No player can boast a better Amber record than Vladimir Kramnik, who over the years won the event an amazing six times. And when he doesn’t win the tall Russian always mixes in the fight for first place, as testify his second places in the previous two editions. Kramnik is exceptionally strong in the blindfold part. Last year he even considered asking the arbiter if he could also play the rapid games without sight of the board. His blindfold win against Topalov in the 2003 edition ranks as one of the most brilliant achievements in Amber history.

Kramnik has been among the world elite ever since he burst upon the scene at the Manila Olympiad in 1992, where as a 17-year-old youngster he had a baffling 8,5 out of 9 debut on the Russian team. Over the years he’s won practically everything that there is to be won, including the
super-tournaments in Wijk aan Zee in 1998 and Linares in 2000 and 2004.

In Dortmund he lifted the winner’s trophy no fewer than nine times! His tie for first with Kasparov in Linares in 2000 turned out to be the prologue of the biggest success in his rich career, his World Championship match victory over the same Kasparov later that year in London. Without suffering a single loss he defeated his ‘former boss’ 8.5-6.5. Kramnik successfully defended his world title in Brissago in 2004 against Peter Leko when in a must-win situation he won the last game, and in Elista in 2006 against Topalov, when he struck in the rapid play-off. He lost the title in 2007 in the World Championship Tournament in Mexico where he finished shared second behind the new champion, Anand. In Bonn 2008 he got a chance to reclaim the title in a match against Anand, but the Indian proved better prepared and won convincingly.

Bad preparation was also Kramnik’s complaint after he failed to win this year’s Corus tournament (although he did beat his rival Carlsen in a great game), so we can expect him to arrive with some fresh ammunition in Nice. After all, Kramnik has the reputation of being one of the best prepared players in the world. Currently ranked 3rd in the world, Kramnik admirably recovered after he lost against Anand in Bonn and his results in 2009 were impressive as ever. He once again won Dortmund and he also topped what was probably the strongest tournament of the year, the Tal Memorial in Moscow. In Nice he will be, as always, one of the top-favourites.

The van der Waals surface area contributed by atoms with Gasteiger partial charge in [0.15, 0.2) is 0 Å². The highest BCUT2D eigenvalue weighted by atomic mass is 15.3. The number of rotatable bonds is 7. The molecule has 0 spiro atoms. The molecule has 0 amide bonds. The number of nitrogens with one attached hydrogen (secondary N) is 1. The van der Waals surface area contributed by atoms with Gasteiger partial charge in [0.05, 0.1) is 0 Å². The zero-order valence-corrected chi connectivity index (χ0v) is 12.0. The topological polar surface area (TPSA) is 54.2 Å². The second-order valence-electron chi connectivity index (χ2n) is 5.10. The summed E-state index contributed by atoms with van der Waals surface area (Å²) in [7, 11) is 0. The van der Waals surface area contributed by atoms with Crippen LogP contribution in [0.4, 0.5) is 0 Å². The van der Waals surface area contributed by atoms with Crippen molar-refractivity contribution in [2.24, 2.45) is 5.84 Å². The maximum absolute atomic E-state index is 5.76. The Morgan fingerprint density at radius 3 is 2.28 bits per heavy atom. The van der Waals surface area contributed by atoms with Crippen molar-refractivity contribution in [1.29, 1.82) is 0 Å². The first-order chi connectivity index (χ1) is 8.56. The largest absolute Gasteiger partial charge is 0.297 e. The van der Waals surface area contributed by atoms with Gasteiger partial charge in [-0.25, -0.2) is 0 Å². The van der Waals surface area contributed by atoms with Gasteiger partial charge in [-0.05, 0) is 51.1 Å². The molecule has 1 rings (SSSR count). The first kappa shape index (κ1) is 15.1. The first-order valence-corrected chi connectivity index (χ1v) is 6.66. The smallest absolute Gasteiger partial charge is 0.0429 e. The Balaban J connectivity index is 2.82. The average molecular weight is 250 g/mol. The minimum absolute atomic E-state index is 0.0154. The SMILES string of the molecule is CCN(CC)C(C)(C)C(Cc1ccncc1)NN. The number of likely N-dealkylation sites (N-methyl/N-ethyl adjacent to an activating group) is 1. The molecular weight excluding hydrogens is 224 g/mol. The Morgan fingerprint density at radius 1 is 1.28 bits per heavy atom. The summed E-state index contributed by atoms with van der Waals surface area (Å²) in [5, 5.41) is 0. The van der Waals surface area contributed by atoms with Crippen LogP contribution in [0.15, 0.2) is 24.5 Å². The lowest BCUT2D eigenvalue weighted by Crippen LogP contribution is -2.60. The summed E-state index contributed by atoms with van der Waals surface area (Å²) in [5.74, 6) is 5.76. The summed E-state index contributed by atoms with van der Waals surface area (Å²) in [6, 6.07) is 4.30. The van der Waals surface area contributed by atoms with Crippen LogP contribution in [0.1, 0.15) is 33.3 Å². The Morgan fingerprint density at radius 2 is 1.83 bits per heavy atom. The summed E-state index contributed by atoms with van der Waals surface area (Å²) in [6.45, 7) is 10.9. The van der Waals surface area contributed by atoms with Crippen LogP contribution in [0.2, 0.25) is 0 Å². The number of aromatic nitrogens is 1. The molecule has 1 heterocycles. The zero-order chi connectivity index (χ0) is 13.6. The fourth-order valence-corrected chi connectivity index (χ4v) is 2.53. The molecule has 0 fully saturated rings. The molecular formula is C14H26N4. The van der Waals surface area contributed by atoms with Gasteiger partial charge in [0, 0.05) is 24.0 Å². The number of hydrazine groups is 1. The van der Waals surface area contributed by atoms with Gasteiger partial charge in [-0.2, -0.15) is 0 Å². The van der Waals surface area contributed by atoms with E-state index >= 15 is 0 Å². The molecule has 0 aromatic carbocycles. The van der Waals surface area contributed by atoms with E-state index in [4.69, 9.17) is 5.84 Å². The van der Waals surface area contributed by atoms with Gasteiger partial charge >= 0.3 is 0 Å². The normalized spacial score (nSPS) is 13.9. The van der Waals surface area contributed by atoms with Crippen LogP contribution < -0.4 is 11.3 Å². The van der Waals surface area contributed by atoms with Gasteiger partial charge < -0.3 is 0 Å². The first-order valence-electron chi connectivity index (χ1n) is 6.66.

Peter Svidler: Russia, Elo rating: 2750, World ranking: 8, born June 17, 1976, Amber highlights: Overall shared fourth in 2007.

Following a two-year interval, Peter Svidler makes his Amber come-back. Small wonder, as the grandmaster from St. Petersburg is the current number 8 in the world rankings and his 2750 rating is only 15 points shy of his all-time best 2765, which he reached three years ago.

For the past fifteen years Peter Svidler has been a steady member of the chess elite, a status that he confirmed with his shared second place at the World Championship Tournament in San Luis in 2005. This classification automatically ensured him of a place in the next World Championship tournament that took place in Mexico City in 2007, where he finished fifth.

Although he is only 33 years old, Svidler can rely on a wealth of experience. His first splash he made in 1994, when at the age of 18 he became Russian champion in Elista. To prove that this victory had not been a coincidence he repeated it in 1995 and 1997. His international breakthrough came in 1997 when he shared first place with Kramnik and Kasparov in Tilburg and defeated the latter in their direct encounter.

Following these first successes he hit a slump from which he only recovered in 2003. He won the Russian championship for the fourth time and was a member of the Russian team that won the European Championship in Plovdiv.

Svidler is a wonderful team player and his wins with the Russian team and club teams in Russia, Germany and France are too many to enumerate. But if we limit us to last year we can mention his part in the Bundesliga championship of Baden-Baden with 7 out of 9 and the 6 out of 8 he scored for new French champion Evry Grand Roque (the club he moved to after the legendary NAO Chess Club from Paris ceased to exist; with NAO Svidler also won three European Club Cups).

Early last year he won first prize in the GibTelecom Festival in Gibraltar and celebrated an enjoyable stay in Bunratty, Ireland with a second consecutive win. Last summer Svidler was the top-rated player on the Experience team that defeated the Rising Stars at the NH Tournament in Amsterdam and contributed generously (6 out of 10) to their victory. At the Russian Super Final, last December, he finished second behind Grischuk. In his first four Amber tournaments Svidler scored exactly 44 points from 88 games, let’s see what he is up to now.

A lineup of all the participants: Dominguez, Aronian, Gelfand, Ponomariov, Svidler, Carlsen, Karjakin, Kramnik, Smeets, Gashimov, Ivanchuk (with Grischuk behind him)

Bios by the official web site, photos by Dr John Nunn


The games are being broadcast live on the official web site and on the chess server If you are not a member you can download the free PGN reader ChessBase Light, which gives you immediate access. You can also use the program to read, replay and analyse PGN games. New and enhanced: CB Light 2009!